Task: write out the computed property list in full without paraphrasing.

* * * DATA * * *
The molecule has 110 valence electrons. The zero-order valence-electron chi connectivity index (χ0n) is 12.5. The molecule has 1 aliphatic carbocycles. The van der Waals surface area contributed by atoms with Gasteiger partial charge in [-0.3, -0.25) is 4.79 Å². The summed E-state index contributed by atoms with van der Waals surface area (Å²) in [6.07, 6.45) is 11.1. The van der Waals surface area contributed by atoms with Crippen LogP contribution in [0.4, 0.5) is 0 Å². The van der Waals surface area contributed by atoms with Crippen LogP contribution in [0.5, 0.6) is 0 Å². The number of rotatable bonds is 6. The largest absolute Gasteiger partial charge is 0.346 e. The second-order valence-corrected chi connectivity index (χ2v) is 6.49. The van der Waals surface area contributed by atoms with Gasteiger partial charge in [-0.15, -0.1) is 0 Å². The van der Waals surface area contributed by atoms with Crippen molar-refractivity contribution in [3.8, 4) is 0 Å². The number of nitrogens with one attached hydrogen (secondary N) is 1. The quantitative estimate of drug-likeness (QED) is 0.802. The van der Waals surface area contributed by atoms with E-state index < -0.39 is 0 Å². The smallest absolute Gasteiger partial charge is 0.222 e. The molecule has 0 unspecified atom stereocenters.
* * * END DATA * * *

The molecule has 110 valence electrons. The zero-order valence-electron chi connectivity index (χ0n) is 12.5. The molecule has 1 aliphatic carbocycles. The van der Waals surface area contributed by atoms with Gasteiger partial charge in [-0.3, -0.25) is 4.79 Å². The summed E-state index contributed by atoms with van der Waals surface area (Å²) in [6.07, 6.45) is 11.1. The van der Waals surface area contributed by atoms with Crippen LogP contribution in [0.4, 0.5) is 0 Å². The van der Waals surface area contributed by atoms with Crippen LogP contribution in [0.5, 0.6) is 0 Å². The number of rotatable bonds is 6. The largest absolute Gasteiger partial charge is 0.346 e. The second-order valence-corrected chi connectivity index (χ2v) is 6.49. The van der Waals surface area contributed by atoms with Gasteiger partial charge in [-0.15, -0.1) is 0 Å². The van der Waals surface area contributed by atoms with Crippen molar-refractivity contribution in [3.8, 4) is 0 Å². The number of nitrogens with one attached hydrogen (secondary N) is 1. The quantitative estimate of drug-likeness (QED) is 0.802. The van der Waals surface area contributed by atoms with E-state index < -0.39 is 0 Å². The smallest absolute Gasteiger partial charge is 0.222 e. The molecule has 0 unspecified atom stereocenters.